Michelle Whitehead founder and CEO of the Growing Sports Foundation

Michelle Whitehead founder and CEO of the Growing Sports Foundation

In July 2008, Michelle Whitehead, created a challenge for herself. She wanted a CSI programme for her business in Cape Town City, Mountain Manor Guest House/Self Catering and Back Packers, and she wanted to show that “”Development”” wasn´t that difficult. She registered an NGO trust called the GROWING SPORTS FOUNDTION TRUST.

Michelle did an internet research survey and found that in the Cape Town City Bowl, there were 24 Schools. 24!!! of only 4 of these schools were privilged schools and the other 20 schools catered for township children who are bussed into the city every day – almost 9000 children!!!
This was the place to start.

She sent a fax to each of these schools – offering them the GROWING TENNIS programme. 7 schools responded and this is where they started.

Michelle and one coach started working in these schools. They went in and FREE of charge – offered to do a Tennis Programme. Unfortunately they found that these children were not able to participate due to real-life problems.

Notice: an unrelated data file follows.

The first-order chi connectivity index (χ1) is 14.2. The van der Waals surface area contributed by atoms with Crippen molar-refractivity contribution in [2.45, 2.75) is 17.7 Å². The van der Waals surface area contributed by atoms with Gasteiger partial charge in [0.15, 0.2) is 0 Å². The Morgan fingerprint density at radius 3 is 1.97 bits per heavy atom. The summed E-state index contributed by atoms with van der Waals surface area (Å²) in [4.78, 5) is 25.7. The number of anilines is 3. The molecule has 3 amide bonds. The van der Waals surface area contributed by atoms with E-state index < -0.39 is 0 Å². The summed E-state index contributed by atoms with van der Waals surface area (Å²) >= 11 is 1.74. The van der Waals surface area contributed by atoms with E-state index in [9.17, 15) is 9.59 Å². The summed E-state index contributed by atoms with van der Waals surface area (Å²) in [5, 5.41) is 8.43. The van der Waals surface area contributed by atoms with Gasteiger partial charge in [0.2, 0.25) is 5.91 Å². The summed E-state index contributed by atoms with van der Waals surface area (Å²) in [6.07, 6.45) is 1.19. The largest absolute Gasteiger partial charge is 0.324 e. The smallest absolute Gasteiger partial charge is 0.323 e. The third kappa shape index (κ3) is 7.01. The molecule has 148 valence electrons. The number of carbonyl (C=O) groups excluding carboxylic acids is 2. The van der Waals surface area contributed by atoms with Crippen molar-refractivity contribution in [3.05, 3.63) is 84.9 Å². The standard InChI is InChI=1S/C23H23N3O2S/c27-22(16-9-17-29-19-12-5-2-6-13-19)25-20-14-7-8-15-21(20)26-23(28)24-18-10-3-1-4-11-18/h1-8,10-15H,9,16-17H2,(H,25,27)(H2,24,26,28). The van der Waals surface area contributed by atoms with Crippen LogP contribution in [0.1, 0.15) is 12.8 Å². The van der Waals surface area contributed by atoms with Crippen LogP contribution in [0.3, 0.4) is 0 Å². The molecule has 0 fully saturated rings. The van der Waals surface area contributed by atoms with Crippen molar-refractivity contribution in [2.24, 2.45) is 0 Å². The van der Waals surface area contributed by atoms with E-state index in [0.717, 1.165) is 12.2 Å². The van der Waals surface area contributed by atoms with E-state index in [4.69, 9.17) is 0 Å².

Fetched from their homes at 5.30am in the morning, spending up to 2 hours in a taxi – arriving at school tired and hungry, didnt allow the children to be in a good educational environment for learning.
There was no sport or PT in the school curriculums and no facilities to play/ work on.

The tennis was slotted into the school timetables and very soon every class came out for a tennis lesson – but the programme had to be re-adapted to encompass the basics – running, skipping, breathing – basic co-ordination skills has to be taught first – then basic balls skills of catching and throwing – and then only could racquet and ball skills be taught.

The other extreme problem was the size of the classes – 38 – 48 children in a class!!! and they had never played with a ball before AND a racquet – can you imagine the choas.??!  The screaming and shouting of excitment and the uncontrol of non discipline was enough to make anyone run away.

Eventually the children settled into a learning environment and discipline and control was established and learning could take place.

The aim of the programme is also to facilitate educating BLACK coaches.  This is very difficult as tennis is not traditionally a BLACK cultural sport, and most people without jobs just want a salary without having to work for it. A whole new apprentice programme has been developed to try to instil good disciplines and principles of life and work.  This is working, but drugs, alcohol and general township lifestyle makes this a very challenging part of the programme.

 

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